INDIANAPOLIS (WISH) — There is only one meaningful play left for Indiana Basketball this season.
It happens to be the biggest call of Scott Dolson’s young tenure as director of athletics in Bloomington.
Is Hoosiers head coach Archie Miller’s tenure finished?
Three seasons ahead of Miller’s contract expiring, the calls for a change grew to a new level Thursday night at Lucas Oil Stadium.
“Fire Archie” chants and boo birds accompanied an Indiana field goal drought that lasted for the final nine plus minutes of Rutgers 61-50 Big Ten Tournament Second Round victory.
Miller’s offense missed its final 13 shots of the game, in the process dropping a sixth consecutive game to close a 12-15 season.
Following the loss, Miller was asked directly about his future with the program.
“I’m not entering any offseason wondering if I’m going to be back,” Miller said. “Those decisions are made way higher than me. My job is to run the program. I talk to the administration daily. We’re in a good spot.”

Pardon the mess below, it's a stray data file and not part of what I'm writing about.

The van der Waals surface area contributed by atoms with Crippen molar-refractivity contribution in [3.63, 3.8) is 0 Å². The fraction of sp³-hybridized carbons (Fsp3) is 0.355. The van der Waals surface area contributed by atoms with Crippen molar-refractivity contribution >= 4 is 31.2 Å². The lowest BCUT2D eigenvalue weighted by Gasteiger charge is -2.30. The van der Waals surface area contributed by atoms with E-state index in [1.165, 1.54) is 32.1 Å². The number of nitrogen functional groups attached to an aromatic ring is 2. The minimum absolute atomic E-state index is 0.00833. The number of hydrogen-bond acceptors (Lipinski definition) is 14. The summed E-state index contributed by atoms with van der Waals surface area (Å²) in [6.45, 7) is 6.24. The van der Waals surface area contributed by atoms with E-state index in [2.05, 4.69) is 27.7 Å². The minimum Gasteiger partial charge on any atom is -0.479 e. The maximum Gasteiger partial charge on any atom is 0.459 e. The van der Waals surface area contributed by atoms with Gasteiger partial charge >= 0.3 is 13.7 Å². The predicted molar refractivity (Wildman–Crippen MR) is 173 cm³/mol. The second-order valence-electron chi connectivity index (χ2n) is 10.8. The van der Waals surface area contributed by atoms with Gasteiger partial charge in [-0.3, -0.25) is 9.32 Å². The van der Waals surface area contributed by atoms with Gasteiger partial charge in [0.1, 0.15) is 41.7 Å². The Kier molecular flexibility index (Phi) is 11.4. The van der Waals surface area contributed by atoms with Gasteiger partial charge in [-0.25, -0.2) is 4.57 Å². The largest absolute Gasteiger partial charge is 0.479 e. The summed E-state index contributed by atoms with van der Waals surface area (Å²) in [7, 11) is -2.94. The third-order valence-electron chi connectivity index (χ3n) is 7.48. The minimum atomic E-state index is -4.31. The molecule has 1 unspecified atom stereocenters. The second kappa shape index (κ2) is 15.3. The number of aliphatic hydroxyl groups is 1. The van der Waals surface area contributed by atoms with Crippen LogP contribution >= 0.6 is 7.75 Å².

Indiana’s struggles centered on its lack of shooting across the board this season.
The Hoosiers posted an atrocious 17 percent three-point shooting clip over the final four games of the season, and a flurry of missed free throws down the stretch against Rutgers spotlighted the most aggravating issue with this team.
Again, Miller stayed positive when accessing the overall state of Indiana’s basketball program Thursday night.
“My message to anybody right now, at the end of the day, we will be fine. We have good guys, guys who battle. Like any program we have at this time, we have to take inventory,” Miller said.
A head coaching change this offseason would cost Indiana University upwards of $10 million still owed to Miller through April of 2024.
Against Purdue, Ohio State, Michigan, and Wisconsin, the Hoosiers are 2-22 overall under Miller’s watch.
There is no stat that frustrates Indiana’s fanbase more than the fact Purdue head coach Matt Painter and the Boilers are 7-0 against the Hoosiers and Coach Miller.
Sour numbers to close a season, that at multiple points, held plenty of promise in Bloomington.